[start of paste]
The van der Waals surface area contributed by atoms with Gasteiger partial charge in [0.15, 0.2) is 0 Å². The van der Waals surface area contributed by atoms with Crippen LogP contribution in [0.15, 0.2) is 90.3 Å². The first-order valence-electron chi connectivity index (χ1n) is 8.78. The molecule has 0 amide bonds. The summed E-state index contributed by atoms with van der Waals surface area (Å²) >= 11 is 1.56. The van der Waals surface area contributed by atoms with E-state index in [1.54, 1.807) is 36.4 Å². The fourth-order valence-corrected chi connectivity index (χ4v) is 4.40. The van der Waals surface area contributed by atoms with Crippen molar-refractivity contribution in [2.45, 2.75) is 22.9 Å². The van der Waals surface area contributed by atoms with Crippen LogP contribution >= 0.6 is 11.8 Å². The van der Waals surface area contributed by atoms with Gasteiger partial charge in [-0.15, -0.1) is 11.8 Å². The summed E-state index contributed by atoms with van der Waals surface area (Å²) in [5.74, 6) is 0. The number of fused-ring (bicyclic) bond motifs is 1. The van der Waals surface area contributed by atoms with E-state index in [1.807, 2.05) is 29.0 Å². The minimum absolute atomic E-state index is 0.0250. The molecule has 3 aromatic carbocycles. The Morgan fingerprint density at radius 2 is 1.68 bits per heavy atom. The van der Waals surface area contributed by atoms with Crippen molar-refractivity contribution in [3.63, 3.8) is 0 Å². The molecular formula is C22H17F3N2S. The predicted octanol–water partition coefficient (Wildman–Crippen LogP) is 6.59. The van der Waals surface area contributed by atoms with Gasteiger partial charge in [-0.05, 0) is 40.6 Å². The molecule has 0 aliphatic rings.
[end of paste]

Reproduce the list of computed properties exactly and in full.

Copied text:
The van der Waals surface area contributed by atoms with Gasteiger partial charge in [0.15, 0.2) is 0 Å². The van der Waals surface area contributed by atoms with Crippen LogP contribution in [0.15, 0.2) is 90.3 Å². The first-order valence-electron chi connectivity index (χ1n) is 8.78. The molecule has 0 amide bonds. The summed E-state index contributed by atoms with van der Waals surface area (Å²) >= 11 is 1.56. The van der Waals surface area contributed by atoms with E-state index in [1.54, 1.807) is 36.4 Å². The fourth-order valence-corrected chi connectivity index (χ4v) is 4.40. The van der Waals surface area contributed by atoms with Crippen molar-refractivity contribution in [2.45, 2.75) is 22.9 Å². The van der Waals surface area contributed by atoms with Crippen LogP contribution >= 0.6 is 11.8 Å². The van der Waals surface area contributed by atoms with Gasteiger partial charge in [-0.15, -0.1) is 11.8 Å². The summed E-state index contributed by atoms with van der Waals surface area (Å²) in [5.74, 6) is 0. The number of fused-ring (bicyclic) bond motifs is 1. The van der Waals surface area contributed by atoms with E-state index in [1.807, 2.05) is 29.0 Å². The minimum absolute atomic E-state index is 0.0250. The molecule has 3 aromatic carbocycles. The Morgan fingerprint density at radius 2 is 1.68 bits per heavy atom. The van der Waals surface area contributed by atoms with Crippen molar-refractivity contribution in [3.63, 3.8) is 0 Å². The molecular formula is C22H17F3N2S. The predicted octanol–water partition coefficient (Wildman–Crippen LogP) is 6.59. The van der Waals surface area contributed by atoms with Gasteiger partial charge in [-0.05, 0) is 40.6 Å². The molecule has 0 aliphatic rings.